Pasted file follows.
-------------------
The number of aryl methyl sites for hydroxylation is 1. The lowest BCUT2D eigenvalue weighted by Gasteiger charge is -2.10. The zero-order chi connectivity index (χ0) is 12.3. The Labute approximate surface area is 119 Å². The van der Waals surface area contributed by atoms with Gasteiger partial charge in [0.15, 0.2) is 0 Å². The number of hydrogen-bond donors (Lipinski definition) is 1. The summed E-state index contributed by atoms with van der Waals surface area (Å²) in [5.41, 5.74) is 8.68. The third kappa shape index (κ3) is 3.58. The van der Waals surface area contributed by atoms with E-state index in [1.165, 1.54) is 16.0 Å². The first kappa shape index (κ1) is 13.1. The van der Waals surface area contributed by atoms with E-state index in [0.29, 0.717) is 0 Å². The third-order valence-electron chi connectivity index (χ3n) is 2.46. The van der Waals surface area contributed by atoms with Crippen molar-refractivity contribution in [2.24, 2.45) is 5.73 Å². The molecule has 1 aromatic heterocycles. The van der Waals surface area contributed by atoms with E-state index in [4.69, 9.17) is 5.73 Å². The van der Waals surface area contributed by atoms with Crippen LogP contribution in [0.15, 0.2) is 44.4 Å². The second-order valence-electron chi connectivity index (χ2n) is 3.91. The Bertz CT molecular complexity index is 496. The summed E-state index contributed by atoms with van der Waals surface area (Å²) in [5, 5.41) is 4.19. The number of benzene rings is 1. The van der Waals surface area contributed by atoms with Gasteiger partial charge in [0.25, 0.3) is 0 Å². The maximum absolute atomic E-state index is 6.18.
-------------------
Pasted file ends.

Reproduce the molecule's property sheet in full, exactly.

The number of aryl methyl sites for hydroxylation is 1. The lowest BCUT2D eigenvalue weighted by Gasteiger charge is -2.10. The zero-order chi connectivity index (χ0) is 12.3. The Labute approximate surface area is 119 Å². The van der Waals surface area contributed by atoms with Gasteiger partial charge in [0.15, 0.2) is 0 Å². The number of hydrogen-bond donors (Lipinski definition) is 1. The summed E-state index contributed by atoms with van der Waals surface area (Å²) in [5.41, 5.74) is 8.68. The third kappa shape index (κ3) is 3.58. The van der Waals surface area contributed by atoms with E-state index in [1.165, 1.54) is 16.0 Å². The first kappa shape index (κ1) is 13.1. The van der Waals surface area contributed by atoms with E-state index in [0.29, 0.717) is 0 Å². The third-order valence-electron chi connectivity index (χ3n) is 2.46. The van der Waals surface area contributed by atoms with Crippen molar-refractivity contribution in [2.24, 2.45) is 5.73 Å². The molecule has 1 aromatic heterocycles. The van der Waals surface area contributed by atoms with E-state index in [4.69, 9.17) is 5.73 Å². The van der Waals surface area contributed by atoms with Crippen LogP contribution in [0.15, 0.2) is 44.4 Å². The second-order valence-electron chi connectivity index (χ2n) is 3.91. The Bertz CT molecular complexity index is 496. The summed E-state index contributed by atoms with van der Waals surface area (Å²) in [5, 5.41) is 4.19. The number of benzene rings is 1. The van der Waals surface area contributed by atoms with Gasteiger partial charge in [0.25, 0.3) is 0 Å². The maximum absolute atomic E-state index is 6.18.